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OmbudsmanNT Investigation Report Matters arising from allegations of inappropriate conduct by a former Commissioner of Police and another police officer May 2015



OmbudsmanNT Investigation Report Matters arising from allegations of inappropriate conduct by a former Commissioner of Police and another police officer May 2015

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Tabled paper 1378


Tabled Papers for 12th Assembly 2012 - 2016; Tabled Papers; ParliamentNT




Tabled by Adam Giles


Made available by the Legislative Assembly of the Northern Territory under Standing Order 240. Where copyright subsists with a third party it remains with the original owner and permission may be required to reuse the material.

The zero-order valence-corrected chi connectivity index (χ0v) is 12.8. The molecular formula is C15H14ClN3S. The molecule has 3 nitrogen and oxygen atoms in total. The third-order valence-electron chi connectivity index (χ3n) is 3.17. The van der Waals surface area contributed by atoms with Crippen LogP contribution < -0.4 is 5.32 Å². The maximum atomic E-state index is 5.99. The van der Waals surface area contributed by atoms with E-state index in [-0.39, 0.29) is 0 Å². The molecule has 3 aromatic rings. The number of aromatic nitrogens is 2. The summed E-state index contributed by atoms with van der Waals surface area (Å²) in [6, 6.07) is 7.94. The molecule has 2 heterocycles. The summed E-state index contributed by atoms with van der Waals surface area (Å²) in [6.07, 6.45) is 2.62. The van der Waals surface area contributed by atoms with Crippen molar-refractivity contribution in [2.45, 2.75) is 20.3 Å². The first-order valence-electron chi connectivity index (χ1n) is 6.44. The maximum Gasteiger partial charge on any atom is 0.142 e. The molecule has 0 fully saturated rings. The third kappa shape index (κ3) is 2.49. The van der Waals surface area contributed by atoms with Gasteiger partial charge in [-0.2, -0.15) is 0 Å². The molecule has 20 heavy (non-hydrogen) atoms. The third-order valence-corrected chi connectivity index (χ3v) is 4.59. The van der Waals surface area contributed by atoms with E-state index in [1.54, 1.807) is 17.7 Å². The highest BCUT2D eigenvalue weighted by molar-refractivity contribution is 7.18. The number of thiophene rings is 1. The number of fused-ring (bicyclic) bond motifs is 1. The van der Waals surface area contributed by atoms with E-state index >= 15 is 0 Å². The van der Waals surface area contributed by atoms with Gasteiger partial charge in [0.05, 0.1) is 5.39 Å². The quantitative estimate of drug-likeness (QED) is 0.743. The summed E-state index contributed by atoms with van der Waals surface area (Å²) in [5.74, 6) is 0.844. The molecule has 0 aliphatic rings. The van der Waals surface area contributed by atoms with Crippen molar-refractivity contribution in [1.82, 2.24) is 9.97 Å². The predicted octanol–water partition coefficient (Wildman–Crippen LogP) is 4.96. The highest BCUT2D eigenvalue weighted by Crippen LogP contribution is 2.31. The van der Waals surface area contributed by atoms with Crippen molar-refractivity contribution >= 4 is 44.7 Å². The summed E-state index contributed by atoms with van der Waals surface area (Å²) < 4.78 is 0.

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22 132. The Premier and a relevant minister or chief executive can seek advice on issues relating to a designated person for whom they have responsibility (sections 16, 17, 20). 133. The number of requests for advice relating to designated persons received in Queensland over the past five years has ranged from 41 up to a high of 687. One would imagine a Commissioner operating in the Northern Territory would receive substantially fewer requests given the comparative size of the two jurisdictions, so a sessional or part-time appointment would seem realistic. 134. An office of this kind might provide useful advice on ethics and integrity issues to senior public officials in the Territory. 135. It might also act as a circuit breaker in cases where concerns are raised about a potential issue or proposed course of action by a public official. The official could, either on their own initiative or following prompting by a colleague, refer the issue to the Integrity Commissioner for advice, which would hopefully resolve the issue. Other options An integrity committee 136. An alternative to the Integrity Commissioner model would be to have the same referral and advice function performed by a panel of, say three, senior public officers or former officers who have the experience and standing in the public sector to be able to give sound and respected advice. 137. The first step would be to identify a group of suitably qualified advisors from whom a panel could be drawn. Having a larger group to choose from would be important in order to avoid situations where a panel member is a close friend of the person seeking advice or there is another potential conflict of interest. 138. The group of potential panel members might, for example, include the Commissioner for Public Employment, the Chief Executive of the Department of the Chief Minister and other senior and respected chief executives. 139. Independent integrity officers such as the Auditor-General, Commissioner for Public Interest Disclosures or Ombudsman would have the background and experience for inclusion on such a panel. However, the potential for concerns I have expressed about the dual role of advisor/investigator in paragraphs 125-126, would have to be carefully considered before including one of those officers on a particular panel. 140. To the extent that such a panel comprised current chief executives from within Government, its utility would be open to challenge because of the potential for public perception that a panel was susceptible to peer and political pressures. And, as noted above, an integrity advisor of any description must not be seen as an alternative to a robust reporting and investigation regime. ---------------------------------------------------------------- 7 Queensland Integrity Commissioner, Annual Report 2013-14, p.20. Recommendation 4 The NT Government consider the need for, and benefits of, alternative options for reporting, investigating and seeking advice on integrity issues.

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